London, Apr 26 (ANI): After developing knockout mice and fruit flies, scientists have now devised a procedure for knocking out genes in nematode worms.
By knocking genes out of action, researchers led by biologist Erik Jorgensen University of Utah at, could learn what genes do by seeing what goes wrong without them.
"We developed a method that allows us to walk through the worm genome and determine the function of each gene, and thereby infer the function of these genes in humans," Nature quoted Jorgensen as saying.
The study shows how a transposon or "jumping gene" can be used to delete specific genes from the 1-millimeter-long nematode worm, Caenorhabditis elegans.
"We are trying to understand how genes work and are regulated, and the easiest way to do that is to use a simple organism. The amazing thing is that cellular processes in a lowly worm are similar to the biology in humans. We've made it much easier and faster to change the genetic blueprint of a simple worm so we can study and understand how genes are regulated," said Christian Frokjaer-Jensen, the study's first author.
Jorgensen added: "We want to know what human genes do because they allow us to do all the wonderful things we do - run, speak, live - and understand what goes wrong in genetic diseases and how we can possibly treat them."
"Mario figured out a way to delete genes in mice. Golic figured out how to do it in fruit flies. And we figured out how to delete genes in worms. There is an institutional excellence in genetics at the University of Utah," said Jorgensen.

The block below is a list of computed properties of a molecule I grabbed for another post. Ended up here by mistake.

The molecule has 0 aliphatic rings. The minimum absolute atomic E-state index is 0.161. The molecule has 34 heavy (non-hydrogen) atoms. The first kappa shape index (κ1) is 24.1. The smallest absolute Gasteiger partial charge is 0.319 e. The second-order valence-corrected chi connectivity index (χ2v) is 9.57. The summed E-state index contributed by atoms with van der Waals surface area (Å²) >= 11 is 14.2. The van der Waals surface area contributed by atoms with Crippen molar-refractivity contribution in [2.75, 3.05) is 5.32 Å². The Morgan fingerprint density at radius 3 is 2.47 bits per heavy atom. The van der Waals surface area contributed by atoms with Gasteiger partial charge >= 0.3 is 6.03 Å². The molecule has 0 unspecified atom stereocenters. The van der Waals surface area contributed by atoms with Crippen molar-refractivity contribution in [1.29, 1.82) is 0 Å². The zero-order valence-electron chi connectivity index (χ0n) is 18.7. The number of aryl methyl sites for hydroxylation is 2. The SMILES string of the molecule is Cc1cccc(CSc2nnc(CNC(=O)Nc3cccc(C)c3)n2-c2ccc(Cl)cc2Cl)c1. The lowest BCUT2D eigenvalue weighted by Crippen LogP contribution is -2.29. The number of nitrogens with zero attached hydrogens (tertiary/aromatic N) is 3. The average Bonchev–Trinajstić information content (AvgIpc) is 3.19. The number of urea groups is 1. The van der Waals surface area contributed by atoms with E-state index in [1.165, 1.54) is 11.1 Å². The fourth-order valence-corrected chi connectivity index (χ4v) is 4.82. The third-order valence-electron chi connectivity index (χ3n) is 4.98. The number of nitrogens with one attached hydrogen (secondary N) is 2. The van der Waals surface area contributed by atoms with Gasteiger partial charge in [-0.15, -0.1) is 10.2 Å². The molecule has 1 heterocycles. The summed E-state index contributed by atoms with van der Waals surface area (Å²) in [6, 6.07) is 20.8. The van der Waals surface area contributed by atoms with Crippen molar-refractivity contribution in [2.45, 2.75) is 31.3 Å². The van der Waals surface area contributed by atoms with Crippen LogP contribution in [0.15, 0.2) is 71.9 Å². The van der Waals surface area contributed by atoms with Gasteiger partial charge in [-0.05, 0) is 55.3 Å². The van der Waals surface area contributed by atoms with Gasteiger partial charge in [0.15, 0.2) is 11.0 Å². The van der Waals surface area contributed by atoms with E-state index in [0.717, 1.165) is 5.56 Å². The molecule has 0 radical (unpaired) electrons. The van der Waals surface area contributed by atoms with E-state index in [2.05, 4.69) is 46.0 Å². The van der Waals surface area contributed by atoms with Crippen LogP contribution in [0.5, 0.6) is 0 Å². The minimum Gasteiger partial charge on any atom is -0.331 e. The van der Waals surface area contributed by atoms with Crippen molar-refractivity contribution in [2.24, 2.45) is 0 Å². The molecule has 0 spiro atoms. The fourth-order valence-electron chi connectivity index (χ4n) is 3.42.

In nematode worms, "we're knocking out the entire gene, but we cannot knock out every individual gene in the worm yet," although the method should be able to delete 20,043 of 20,160 nematode genes, or 99.4 percent, he added.
The new knockout method is named MosDel - for Mos-mediated deletion - because it involves a transposon or jumping gene named Mos1.
Jumping genes are pieces of DNA that can jump from one chromosome to another, cutting the DNA where they leave one chromosome and cutting DNA to insert themselves in another.
The Mos1 gene carries the code to make an enzyme named Mos1 transposase.
That enzyme does the actual cutting of DNA, said Frokjaer-Jensen.
The transposons in the new study came from fruit flies and were placed into the worm genetic blueprint by French scientists who provided them to the Utah team.
Frokjaer-Jensen said that the Utah researchers crippled the jumping genes put into worms "so we can control when and where they hop."
The Utah biologists used a plasmid - a circular piece of DNA - as a carrier by injecting it with the gene for Mos1 transposase, the "scissors" that cut DNA. Then, a glass needle was used to inject the combination into a worm's gonad.
The transposase-carrying plasmid then cuts out a Mos1 jumping gene adjacent to a gene that researchers want to knock out, leaving a break in the chromosome's DNA.
Cell machinery kicks in to repair the DNA break.
Since chromosomes come in pairs, the repair process normally uses the undamaged twin chromosome as a template for repairing the break.
But "in this case, we flood the cell with DNA that's similar to where the DNA was broken. We essentially trick the DNA machinery into repairing off a template we supply," said Frokjaer-Jensen.
But the template provided by the biologists lacks the DNA for the gene they want to delete. Thus, the gene is knocked out in the worm's offspring.
The study has been published in the journal Nature Methods. (ANI)